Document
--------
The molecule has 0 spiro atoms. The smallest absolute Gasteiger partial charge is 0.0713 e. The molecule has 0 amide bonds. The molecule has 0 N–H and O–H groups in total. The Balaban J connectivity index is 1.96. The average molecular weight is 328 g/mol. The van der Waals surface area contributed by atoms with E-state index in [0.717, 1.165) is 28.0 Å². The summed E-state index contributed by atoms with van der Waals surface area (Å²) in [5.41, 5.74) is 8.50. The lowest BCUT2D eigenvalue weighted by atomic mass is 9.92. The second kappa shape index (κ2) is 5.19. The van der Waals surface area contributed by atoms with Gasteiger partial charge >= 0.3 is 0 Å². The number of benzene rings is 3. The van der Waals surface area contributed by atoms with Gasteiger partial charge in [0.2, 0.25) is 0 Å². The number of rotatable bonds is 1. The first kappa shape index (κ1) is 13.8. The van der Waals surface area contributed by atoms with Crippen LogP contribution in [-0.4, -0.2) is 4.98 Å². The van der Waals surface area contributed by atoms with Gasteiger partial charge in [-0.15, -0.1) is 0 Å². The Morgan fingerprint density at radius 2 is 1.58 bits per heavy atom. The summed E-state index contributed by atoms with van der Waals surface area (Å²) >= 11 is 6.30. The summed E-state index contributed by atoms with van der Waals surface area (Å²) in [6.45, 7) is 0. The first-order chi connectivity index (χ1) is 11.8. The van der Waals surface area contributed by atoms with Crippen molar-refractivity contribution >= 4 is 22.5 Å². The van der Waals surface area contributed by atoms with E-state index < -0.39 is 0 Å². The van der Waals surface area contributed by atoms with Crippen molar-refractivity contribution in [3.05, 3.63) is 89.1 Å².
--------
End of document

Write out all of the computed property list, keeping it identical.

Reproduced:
The molecule has 0 spiro atoms. The smallest absolute Gasteiger partial charge is 0.0713 e. The molecule has 0 amide bonds. The molecule has 0 N–H and O–H groups in total. The Balaban J connectivity index is 1.96. The average molecular weight is 328 g/mol. The van der Waals surface area contributed by atoms with E-state index in [0.717, 1.165) is 28.0 Å². The summed E-state index contributed by atoms with van der Waals surface area (Å²) in [5.41, 5.74) is 8.50. The lowest BCUT2D eigenvalue weighted by atomic mass is 9.92. The second kappa shape index (κ2) is 5.19. The van der Waals surface area contributed by atoms with Gasteiger partial charge >= 0.3 is 0 Å². The number of benzene rings is 3. The van der Waals surface area contributed by atoms with Gasteiger partial charge in [0.2, 0.25) is 0 Å². The number of rotatable bonds is 1. The first kappa shape index (κ1) is 13.8. The van der Waals surface area contributed by atoms with Crippen LogP contribution in [-0.4, -0.2) is 4.98 Å². The van der Waals surface area contributed by atoms with Gasteiger partial charge in [-0.15, -0.1) is 0 Å². The Morgan fingerprint density at radius 2 is 1.58 bits per heavy atom. The summed E-state index contributed by atoms with van der Waals surface area (Å²) >= 11 is 6.30. The summed E-state index contributed by atoms with van der Waals surface area (Å²) in [6.45, 7) is 0. The first-order chi connectivity index (χ1) is 11.8. The van der Waals surface area contributed by atoms with Crippen molar-refractivity contribution >= 4 is 22.5 Å². The van der Waals surface area contributed by atoms with E-state index < -0.39 is 0 Å². The van der Waals surface area contributed by atoms with Crippen molar-refractivity contribution in [3.05, 3.63) is 89.1 Å².